COVID-19 is a wake-up call not only for Filipinos in general, but for everyone to appreciate the significance of genomics. This was how Philippine Genome Center (PGC) Executive Director Cynthia Palmes-Saloma encapsulated the Center’s activities and role in the year of the pandemic.
On December 10, Saloma and her colleagues from all over the country, particularly in the PGC’s satellite units in Iloilo for the Visayas, and Davao for Mindanao, gathered virtually for an online conference where they looked back at the challenges the Center confronted, and its growth despite the limitations resulting from the spread of the novel coronavirus.
Since dedicating much of its facilities and efforts to research and testing for COVID-19, the Center has been able to conduct tests for at least 40,000 individuals. Its units in Visayas and Mindanao have also trained more than 100 health professionals for testing as well.
For University of the Philippines President Danilo L. Concepcion, PGC’s efforts in the time of the pandemic exemplifies the theme of the conference, which was collaboration and unity. The activities of the Center reflect not only the fulfilment of its mandate, but also manifest the University’s commitment to serve the people through education, research and public service.
Department of Science and Technology Secretary Fortunato de le Peña paid tribute to the Center’s growth since 2009, highlighting how it has been at the forefront of the country’s efforts in genomics research and testing. He emphasized how PGC has continuously produced world class research and solutions.
Health Secretary Francisco Duque, meanwhile, underscored PGC’s research on COVID-19, and how it allowed the country’s policy-makers and health professionals to understand the virus better and enact measures that would limit its spread in the country. He also praised the Center’s researchers and experts for how they were able to produce the locally made GenAmplify real-time reverse transcription polymerase chain reaction (rRT-PCR) test kit.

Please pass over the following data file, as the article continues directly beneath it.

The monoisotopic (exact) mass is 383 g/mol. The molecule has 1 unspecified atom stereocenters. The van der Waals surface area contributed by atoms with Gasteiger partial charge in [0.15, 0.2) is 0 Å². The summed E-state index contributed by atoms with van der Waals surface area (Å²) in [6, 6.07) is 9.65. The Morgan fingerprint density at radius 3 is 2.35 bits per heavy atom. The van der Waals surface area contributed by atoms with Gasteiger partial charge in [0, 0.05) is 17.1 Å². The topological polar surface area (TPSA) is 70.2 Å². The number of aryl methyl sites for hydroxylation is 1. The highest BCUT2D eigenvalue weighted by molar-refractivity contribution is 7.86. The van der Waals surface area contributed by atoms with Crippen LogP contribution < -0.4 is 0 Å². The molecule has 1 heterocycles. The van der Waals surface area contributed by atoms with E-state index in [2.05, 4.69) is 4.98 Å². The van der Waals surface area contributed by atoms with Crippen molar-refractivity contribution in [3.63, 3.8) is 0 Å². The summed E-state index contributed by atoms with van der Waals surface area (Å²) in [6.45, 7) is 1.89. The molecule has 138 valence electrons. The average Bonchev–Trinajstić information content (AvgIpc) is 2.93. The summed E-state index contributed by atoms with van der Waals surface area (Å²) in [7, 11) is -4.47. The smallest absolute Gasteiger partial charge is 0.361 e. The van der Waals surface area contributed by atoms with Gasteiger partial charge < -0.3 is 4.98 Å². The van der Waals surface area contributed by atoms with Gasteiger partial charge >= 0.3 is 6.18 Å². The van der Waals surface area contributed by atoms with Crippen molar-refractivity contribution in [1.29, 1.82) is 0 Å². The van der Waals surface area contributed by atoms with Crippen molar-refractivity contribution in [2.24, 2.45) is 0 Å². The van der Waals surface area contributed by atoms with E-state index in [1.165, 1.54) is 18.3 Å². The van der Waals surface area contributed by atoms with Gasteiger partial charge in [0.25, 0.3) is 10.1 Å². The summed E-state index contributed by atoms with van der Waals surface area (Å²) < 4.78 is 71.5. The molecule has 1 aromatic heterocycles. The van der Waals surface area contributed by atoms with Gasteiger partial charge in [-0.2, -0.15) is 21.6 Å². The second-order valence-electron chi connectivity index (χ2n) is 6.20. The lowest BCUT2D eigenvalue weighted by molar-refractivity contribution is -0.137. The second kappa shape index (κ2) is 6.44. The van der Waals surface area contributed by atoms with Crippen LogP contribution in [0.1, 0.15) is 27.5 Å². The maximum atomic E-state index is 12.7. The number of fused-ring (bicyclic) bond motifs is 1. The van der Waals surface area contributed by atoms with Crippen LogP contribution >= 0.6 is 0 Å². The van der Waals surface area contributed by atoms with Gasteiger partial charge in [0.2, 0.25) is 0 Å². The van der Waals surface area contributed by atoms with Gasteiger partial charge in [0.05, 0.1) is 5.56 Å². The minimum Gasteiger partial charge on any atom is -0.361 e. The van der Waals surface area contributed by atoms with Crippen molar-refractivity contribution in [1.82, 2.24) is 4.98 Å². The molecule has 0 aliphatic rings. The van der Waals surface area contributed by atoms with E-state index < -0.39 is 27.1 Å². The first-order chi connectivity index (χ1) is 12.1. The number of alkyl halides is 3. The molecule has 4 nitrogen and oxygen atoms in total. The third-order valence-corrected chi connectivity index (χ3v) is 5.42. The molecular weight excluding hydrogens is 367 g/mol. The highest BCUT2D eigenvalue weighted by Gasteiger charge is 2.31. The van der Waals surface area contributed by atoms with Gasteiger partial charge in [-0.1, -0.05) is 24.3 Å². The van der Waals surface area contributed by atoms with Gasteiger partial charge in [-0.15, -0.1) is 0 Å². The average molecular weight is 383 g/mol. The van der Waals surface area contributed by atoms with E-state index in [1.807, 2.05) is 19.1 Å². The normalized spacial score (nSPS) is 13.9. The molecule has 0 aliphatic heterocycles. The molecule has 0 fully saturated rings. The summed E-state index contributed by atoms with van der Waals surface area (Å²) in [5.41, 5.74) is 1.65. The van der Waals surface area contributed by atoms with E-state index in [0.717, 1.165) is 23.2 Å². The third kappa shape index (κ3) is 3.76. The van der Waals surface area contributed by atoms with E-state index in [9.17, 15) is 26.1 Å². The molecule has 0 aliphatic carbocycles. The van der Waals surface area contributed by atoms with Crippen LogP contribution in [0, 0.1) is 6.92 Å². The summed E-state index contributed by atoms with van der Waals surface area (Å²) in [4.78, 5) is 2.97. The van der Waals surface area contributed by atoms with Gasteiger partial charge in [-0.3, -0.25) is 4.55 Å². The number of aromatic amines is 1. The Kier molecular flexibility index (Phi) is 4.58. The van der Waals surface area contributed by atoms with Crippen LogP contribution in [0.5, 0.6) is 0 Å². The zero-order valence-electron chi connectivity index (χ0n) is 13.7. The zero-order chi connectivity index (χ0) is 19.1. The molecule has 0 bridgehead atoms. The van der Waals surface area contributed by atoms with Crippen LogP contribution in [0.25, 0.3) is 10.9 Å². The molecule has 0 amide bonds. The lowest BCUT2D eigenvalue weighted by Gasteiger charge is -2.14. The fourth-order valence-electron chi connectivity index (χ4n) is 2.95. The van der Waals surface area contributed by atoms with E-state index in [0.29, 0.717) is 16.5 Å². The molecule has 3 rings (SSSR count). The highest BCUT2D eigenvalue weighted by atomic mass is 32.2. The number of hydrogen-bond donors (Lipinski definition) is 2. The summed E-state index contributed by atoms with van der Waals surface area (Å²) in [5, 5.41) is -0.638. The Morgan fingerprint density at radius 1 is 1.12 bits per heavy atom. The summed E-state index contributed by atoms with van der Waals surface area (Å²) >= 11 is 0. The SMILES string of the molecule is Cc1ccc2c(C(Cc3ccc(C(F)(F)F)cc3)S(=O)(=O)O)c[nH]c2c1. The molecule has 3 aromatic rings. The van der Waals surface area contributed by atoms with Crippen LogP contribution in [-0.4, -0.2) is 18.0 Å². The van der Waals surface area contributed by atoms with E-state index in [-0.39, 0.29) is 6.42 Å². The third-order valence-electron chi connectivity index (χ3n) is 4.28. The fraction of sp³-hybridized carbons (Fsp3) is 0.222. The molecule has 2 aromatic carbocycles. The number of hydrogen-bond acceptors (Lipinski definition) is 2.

Vice President for Academic Affairs Cynthia Rose Bautista for her part praised how the PGC has continued its service during the pandemic, praising its testing capabilities and thanking the members of the UP community and its friends for supporting the Center in its efforts.
For DOST Undersecretary Rowena Guevara, the Center’s efforts during the pandemic reflected a fulfilment of its mission of conducting research in genomics and bioinformatics in the service of the people. The test kit produced by PGC’s experts and researchers, in collaboration with the National Institutes of Health, marks a significant achievement in the fight against the virus.
Presenting the PGC’s DNA Sequencing and Core Facility activities for the year, Dr. Benedict Maralit talked of how their unit became the birthplace of the Center’s COVID-19 testing laboratory. Through the efforts of its personnel, and with the support of generous donors, it was established and later earned its International Organizations for Standardization (ISO) certification in April this year. In July, the laboratory became fully operational.
Maralit also related how they were involved in the field testing of the GenAmplify kits and how their efforts helped in eventually having the locally made test kit accredited by the Food and Drug Administration.
For Dr. Marc Edsel Ayes of the PGC’s Clinical Genomics Laboratory, COVID-19 jumpstarted the activities of his unit. Prior to the pandemic, the laboratory had been created to conduct studies in cancer, cardiology, diabetes and metabolism, pharmaco-genomics and mental health.
The pandemic, Ayes said, reoriented the laboratory and required its personnel to focus on COVID-19, as the virus needed to be studied and understood in the most immediate time. He added that at present they are able to process an average of 258 samples a day, with a maximum capacity of between 600 to 800 samples. They run on a 24-hour operation, able to conduct COVID-19 biosurveillance and research, elective swabbing services, and community mass screening.
Speaking on bioinformatics and genomic epidemiology, Core Facility for Bioinformatics Director Jan Michael Yap talked of how PGC has pursued biosurveillance in order to document diseases and use the information for the benefit of the country’s health system and policy makers.
While the PGC is currently capable of performing its biosurveillance function, Yap suggested strengthening this unit of the Center, as the COVID-19 experience, he said, highlighted the need for more equipment, tackling some ethical considerations in the acquisition of data, as well trained personnel who can process and analyze the data gathered for understanding a particular disease, organism or pandemic.
The PGC’s Deputy Executive Director Raul Destura concluded the conference by explaining the Center’s game plan for the next six years. With its mandate to conduct research in genomics and bioinformatics, the Center, he said, will continue to establish new linkages and collaboration with local and international organizations.
With the pandemic in mind, Destura said, the PGC would continue to conduct research and public service as a unit of the University.
The Philippine Genome Center is a research and public service unit of the University of the Philippines, created in 2009. It is mandated to conduct research in genomics and bioinformatics, as well as establish collaboration with other research and educational institutions.